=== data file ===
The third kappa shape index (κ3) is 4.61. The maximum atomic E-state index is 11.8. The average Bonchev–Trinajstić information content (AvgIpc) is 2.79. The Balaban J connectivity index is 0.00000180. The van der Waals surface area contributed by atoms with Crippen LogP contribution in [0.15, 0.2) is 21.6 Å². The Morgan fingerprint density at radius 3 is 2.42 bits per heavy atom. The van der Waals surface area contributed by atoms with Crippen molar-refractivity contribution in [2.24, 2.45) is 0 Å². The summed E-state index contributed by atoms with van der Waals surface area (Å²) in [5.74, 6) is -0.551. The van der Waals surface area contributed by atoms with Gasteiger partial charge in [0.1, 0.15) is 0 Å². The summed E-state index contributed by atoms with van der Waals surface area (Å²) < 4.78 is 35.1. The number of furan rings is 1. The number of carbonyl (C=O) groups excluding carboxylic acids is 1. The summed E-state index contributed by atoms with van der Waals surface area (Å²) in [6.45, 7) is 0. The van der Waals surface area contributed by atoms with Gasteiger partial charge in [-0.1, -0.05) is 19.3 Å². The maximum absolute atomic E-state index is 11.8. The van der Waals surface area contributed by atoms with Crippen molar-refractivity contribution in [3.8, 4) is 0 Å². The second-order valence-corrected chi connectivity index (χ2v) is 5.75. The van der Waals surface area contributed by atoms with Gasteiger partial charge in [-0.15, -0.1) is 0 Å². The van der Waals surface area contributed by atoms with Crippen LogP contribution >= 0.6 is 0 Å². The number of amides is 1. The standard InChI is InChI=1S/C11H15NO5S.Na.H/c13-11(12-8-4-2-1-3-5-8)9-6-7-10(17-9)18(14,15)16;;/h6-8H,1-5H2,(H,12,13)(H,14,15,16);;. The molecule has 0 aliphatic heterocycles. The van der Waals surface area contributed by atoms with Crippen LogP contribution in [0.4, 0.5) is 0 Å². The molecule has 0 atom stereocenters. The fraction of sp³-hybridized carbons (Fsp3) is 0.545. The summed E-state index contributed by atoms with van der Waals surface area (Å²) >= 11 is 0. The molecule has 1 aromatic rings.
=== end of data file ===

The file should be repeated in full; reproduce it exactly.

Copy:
The third kappa shape index (κ3) is 4.61. The maximum atomic E-state index is 11.8. The average Bonchev–Trinajstić information content (AvgIpc) is 2.79. The Balaban J connectivity index is 0.00000180. The van der Waals surface area contributed by atoms with Crippen LogP contribution in [0.15, 0.2) is 21.6 Å². The Morgan fingerprint density at radius 3 is 2.42 bits per heavy atom. The van der Waals surface area contributed by atoms with Crippen molar-refractivity contribution in [2.24, 2.45) is 0 Å². The summed E-state index contributed by atoms with van der Waals surface area (Å²) in [5.74, 6) is -0.551. The van der Waals surface area contributed by atoms with Gasteiger partial charge in [0.1, 0.15) is 0 Å². The summed E-state index contributed by atoms with van der Waals surface area (Å²) < 4.78 is 35.1. The number of furan rings is 1. The number of carbonyl (C=O) groups excluding carboxylic acids is 1. The summed E-state index contributed by atoms with van der Waals surface area (Å²) in [6.45, 7) is 0. The van der Waals surface area contributed by atoms with Gasteiger partial charge in [-0.1, -0.05) is 19.3 Å². The maximum absolute atomic E-state index is 11.8. The van der Waals surface area contributed by atoms with Crippen molar-refractivity contribution in [3.8, 4) is 0 Å². The second-order valence-corrected chi connectivity index (χ2v) is 5.75. The van der Waals surface area contributed by atoms with Gasteiger partial charge in [-0.15, -0.1) is 0 Å². The van der Waals surface area contributed by atoms with Crippen LogP contribution >= 0.6 is 0 Å². The number of amides is 1. The standard InChI is InChI=1S/C11H15NO5S.Na.H/c13-11(12-8-4-2-1-3-5-8)9-6-7-10(17-9)18(14,15)16;;/h6-8H,1-5H2,(H,12,13)(H,14,15,16);;. The molecule has 0 aliphatic heterocycles. The van der Waals surface area contributed by atoms with Crippen LogP contribution in [0.4, 0.5) is 0 Å². The molecule has 0 atom stereocenters. The fraction of sp³-hybridized carbons (Fsp3) is 0.545. The summed E-state index contributed by atoms with van der Waals surface area (Å²) >= 11 is 0. The molecule has 1 aromatic rings.